Grant Writing Tip 5

Evaluation and Replication

Some grant programs may require that the applicant describe the plan for evaluating the effectiveness of the proposed project (the evaluation plan) and explain how the proposed project, or program, will be replicated on a larger scale to a wider population or throughout a greater region (the replication plan)?

Evaluation: Evidence of Effectiveness

When you request funds from a grant program, the administrators of the agency or Board of Trustees of the grant foundation will ask you to describe your plan for determining the effectiveness of your project. The following illustrate the types of information the grant program is seeking:

In determining the quality of the evaluation to be conducted of the proposed project, one considers the following:

  • The extent to which the methods of evaluation are thorough, feasible, and appropriate to the goals, objectives, and outcomes of the proposed project.

  • The extent to which the methods of evaluation provide for examining the effectiveness of project implementation strategies.

  • The extent to which the methods of evaluation include the use of objective performance measures that are clearly related to the intended outcomes of the project and will produce quantitative and qualitative data.

  • The extent to which the methods of evaluation will provide performance feedback and permit periodic assessment of progress toward achieving intended outcomes.

The above points clearly indicate that the evaluation must be designed to determine or assess the intended results of the project. In other words, the design of the evaluation must not merely examine the applicantís progress in implementing project activities, but more importantly determine if the goals and objectives are met. Letís illustrate this distinction with a simple scenario. A project proposes to offer parents a three-hour awareness workshop on new 8th grade graduation requirements. If the evaluation is merely a report on whether or not the workshop was held, then we do not know if it was effective in reaching its goal of increasing awareness among parents of 8th grade graduation requirements. A more appropriate evaluation plan would be to assess whether or not parents acquired information on the new graduation requirements by conducting a survey. The data from the survey indicates the degree to which parents acquired the information. The evaluation plan could also include brief interviews with each parent concerning the workshop. The results of this activity will help to demonstrate the parentsí feelings about the value of the awareness workshop.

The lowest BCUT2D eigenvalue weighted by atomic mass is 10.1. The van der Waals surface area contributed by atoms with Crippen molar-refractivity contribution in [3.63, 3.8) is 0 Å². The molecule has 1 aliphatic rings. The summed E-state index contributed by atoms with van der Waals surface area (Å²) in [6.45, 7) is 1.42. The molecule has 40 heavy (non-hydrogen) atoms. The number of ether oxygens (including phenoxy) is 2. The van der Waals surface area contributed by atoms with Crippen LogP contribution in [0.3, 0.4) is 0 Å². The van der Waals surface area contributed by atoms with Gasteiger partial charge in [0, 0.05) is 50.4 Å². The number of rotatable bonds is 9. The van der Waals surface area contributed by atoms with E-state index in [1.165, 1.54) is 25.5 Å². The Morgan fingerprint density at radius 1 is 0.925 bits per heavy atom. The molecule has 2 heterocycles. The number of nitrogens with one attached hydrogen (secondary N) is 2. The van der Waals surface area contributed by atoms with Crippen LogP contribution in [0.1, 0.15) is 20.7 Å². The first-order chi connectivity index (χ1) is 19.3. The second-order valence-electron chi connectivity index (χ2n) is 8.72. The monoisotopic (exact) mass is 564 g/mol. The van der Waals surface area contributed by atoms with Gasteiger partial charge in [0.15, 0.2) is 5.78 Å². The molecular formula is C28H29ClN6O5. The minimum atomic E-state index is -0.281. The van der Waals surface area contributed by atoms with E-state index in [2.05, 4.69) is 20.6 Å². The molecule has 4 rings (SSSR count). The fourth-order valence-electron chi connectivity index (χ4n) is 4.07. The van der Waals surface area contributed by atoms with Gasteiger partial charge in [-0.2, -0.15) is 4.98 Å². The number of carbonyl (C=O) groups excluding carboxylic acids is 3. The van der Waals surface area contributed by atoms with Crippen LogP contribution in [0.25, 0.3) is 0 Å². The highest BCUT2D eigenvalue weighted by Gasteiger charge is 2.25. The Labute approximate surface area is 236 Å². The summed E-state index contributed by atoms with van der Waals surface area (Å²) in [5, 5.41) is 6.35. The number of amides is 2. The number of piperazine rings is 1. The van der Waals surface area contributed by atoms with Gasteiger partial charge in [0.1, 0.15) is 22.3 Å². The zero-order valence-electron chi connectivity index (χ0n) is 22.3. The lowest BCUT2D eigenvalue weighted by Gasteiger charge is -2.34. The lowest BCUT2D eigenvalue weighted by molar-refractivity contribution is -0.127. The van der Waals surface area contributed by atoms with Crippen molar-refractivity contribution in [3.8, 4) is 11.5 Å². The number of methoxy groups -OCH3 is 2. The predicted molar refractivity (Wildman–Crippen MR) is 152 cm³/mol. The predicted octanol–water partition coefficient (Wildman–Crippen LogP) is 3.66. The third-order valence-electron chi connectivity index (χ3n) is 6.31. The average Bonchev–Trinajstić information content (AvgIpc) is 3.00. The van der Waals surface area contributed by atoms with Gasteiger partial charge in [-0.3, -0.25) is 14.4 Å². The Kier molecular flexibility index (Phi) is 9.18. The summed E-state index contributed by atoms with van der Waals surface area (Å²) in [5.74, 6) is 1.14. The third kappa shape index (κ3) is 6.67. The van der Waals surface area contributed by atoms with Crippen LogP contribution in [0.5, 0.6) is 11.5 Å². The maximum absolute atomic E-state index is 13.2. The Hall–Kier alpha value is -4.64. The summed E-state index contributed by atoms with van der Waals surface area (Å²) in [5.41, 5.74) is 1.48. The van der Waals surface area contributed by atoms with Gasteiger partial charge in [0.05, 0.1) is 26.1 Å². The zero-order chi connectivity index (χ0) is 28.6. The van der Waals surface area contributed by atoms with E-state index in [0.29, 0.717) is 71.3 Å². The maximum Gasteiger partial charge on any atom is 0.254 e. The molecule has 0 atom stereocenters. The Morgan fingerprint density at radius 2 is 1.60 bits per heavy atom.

When planning to develop a proposal, it is critical for the applicant to seek the assistance of professionals with expertise in designing and conducting evaluations. As a strategy, an applicant might gain evaluation expertise through collaboration with a partner organization with expertise in research and evaluation.


Some Request for Proposals may require an applicant to demonstrate how the proposed project may be replicated, to either a wider population or throughout a greater geographic region. For example, if the applicant proposes to create a drug intervention program for treating a specific population, you must first demonstrate as a result of the project evaluation that evidence has been gathered indicating the effectiveness of your specific drug intervention program for treating that specific group of persons. If the evaluation or study of your program does, in fact, demonstrate itís effectiveness as a drug intervention program for treating a specific group of persons, then one may assume that the program would be effective in treating other similar groups of persons. In short, demonstrating the replicability of your program begins by demonstrating the effectiveness of your program for treating a specific population.




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